Campbell/By S. Bradley

BOSTON – Typically, the only teams that can roll out a Steven Stamkos or Vinny Lecavalier on a fourth line are international tournament entries or All-Star squads.

That doesn’t stop Tampa Bay head coach Guy Boucher from getting his star players on the ice with his pluggers whenever he can.

By dressing 11 forwards, Boucher forces his team to be alert to sudden line changes and extra shifts.

“You’ve just got to focus. Even just line changes, we have to make sure we’ve got the right guys, who’s playing what position,” said Tampa Bay forward Ryan Malone. “Guys are jumping all over, playing center and wing. All year we’ve kind of dealt with it, so especially in the playoffs, you’ve got to make sure you take care of those little details.

“I think coach definitely keeps us on our toes. But we’re used to it now, so it’s no big deal.”

The Lightning, who head into tonight’s Game 2 of the Eastern Conference Final up 1-0 in the series, might be used to it. That doesn’t mean that teams like the Bruins, who only faced the Lightning four times in the regular season, and not at any point between March 3 and the start of this series, are necessarily ready for it.

While it didn’t affect the scoreboard Saturday in Game 1, the Bruins – even with the second change on home ice – weren’t able to avoid having their fourth line of Gregory Campbell, Shawn Thornton and Daniel Paille sometimes on the ice against Stamkos or even Martin St. Louis. Campbell said today that while his line’s alertness has to be even higher than usual, he and his mates relish the challenge.

“The match-up’s tough because they have 11 forwards dressed. They’re going to mix in one of the top guys usually with that fourth line,” said the center at the TD Garden, where Game 2 will be played. “I mean that’s fine for us. We’re ready to do the job and you just have to be a little more aware when you’re on the ice. Those guys are great players for a reason. So you have to be aware of that. But that’s not to say we should change our game in any way. We have to play hard and compete as we have been, but just be a little more mindful when they’re on the ice.”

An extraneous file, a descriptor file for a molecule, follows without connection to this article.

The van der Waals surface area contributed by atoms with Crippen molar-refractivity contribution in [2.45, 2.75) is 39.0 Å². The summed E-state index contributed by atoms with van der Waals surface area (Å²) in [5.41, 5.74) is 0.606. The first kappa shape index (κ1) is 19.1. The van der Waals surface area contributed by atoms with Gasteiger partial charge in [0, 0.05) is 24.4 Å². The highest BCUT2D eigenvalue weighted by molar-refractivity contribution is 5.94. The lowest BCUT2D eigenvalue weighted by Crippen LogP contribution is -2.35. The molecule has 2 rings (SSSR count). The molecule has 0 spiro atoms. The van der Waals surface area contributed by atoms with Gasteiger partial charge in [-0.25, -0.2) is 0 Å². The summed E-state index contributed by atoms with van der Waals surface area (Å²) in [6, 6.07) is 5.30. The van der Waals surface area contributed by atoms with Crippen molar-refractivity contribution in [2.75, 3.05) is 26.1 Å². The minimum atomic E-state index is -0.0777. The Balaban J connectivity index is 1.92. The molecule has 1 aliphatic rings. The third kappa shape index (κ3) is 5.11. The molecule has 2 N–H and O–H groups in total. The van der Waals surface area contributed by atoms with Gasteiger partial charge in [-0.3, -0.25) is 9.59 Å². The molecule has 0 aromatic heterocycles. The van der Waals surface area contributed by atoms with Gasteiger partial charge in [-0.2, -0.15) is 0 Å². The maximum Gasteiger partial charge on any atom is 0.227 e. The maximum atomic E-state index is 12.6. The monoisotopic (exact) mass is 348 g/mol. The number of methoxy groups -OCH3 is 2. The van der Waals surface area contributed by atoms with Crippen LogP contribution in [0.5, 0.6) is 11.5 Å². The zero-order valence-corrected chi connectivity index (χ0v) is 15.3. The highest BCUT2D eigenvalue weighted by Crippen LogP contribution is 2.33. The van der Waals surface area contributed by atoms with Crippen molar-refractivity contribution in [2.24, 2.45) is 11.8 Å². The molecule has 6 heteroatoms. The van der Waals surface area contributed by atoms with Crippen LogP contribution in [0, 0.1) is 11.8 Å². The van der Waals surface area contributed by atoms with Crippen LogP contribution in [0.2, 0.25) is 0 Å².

Boucher’s lineup allows for him to put a star on his fourth line and also put together a “super line” now and then of St. Louis, Stamkos and Lecavalier. That means that if Zdeno Chara isn’t on the ice, the Bruins’ other defensemen have to up their game. Other than Campbell, most of the other Bruins are downplaying the effects of the line changes.

“You don’t pay too much attention to it during the game,” said defenseman Andrew Ference. “You just kind of take a check to see who’s on the ice. Lines get mixed up all the time. Especially with power plays and penalty kills the way they were spaced out last night. So the lines were getting a bit mixed up for both teams just due to those situations.”

“I think the alertness always has to be there no matter if teams have set lines or not,” Julien said. “And that’s something that shouldn’t really change our focus on our game.

“And I think right now it’s so important we really focus on our game, and for some reason everybody seems to think that we have to adjust to them. We don’t believe that. We have our game. We have on your team. We’ve gotten this far. We believe in what we do.”

The Bruins have gotten this far on their own merits, but they’ve obviously had to adjust some to their opponent – whether it was limiting James van Riemsdyk’s chances after his wild Game 1 for Philadelphia or attacking Montreal’s bottom four defenseman with a better forecheck. Matching up against “super lines” and star-studded fourth lines might become a necessity for the Bruins to get back in and eventually win this series.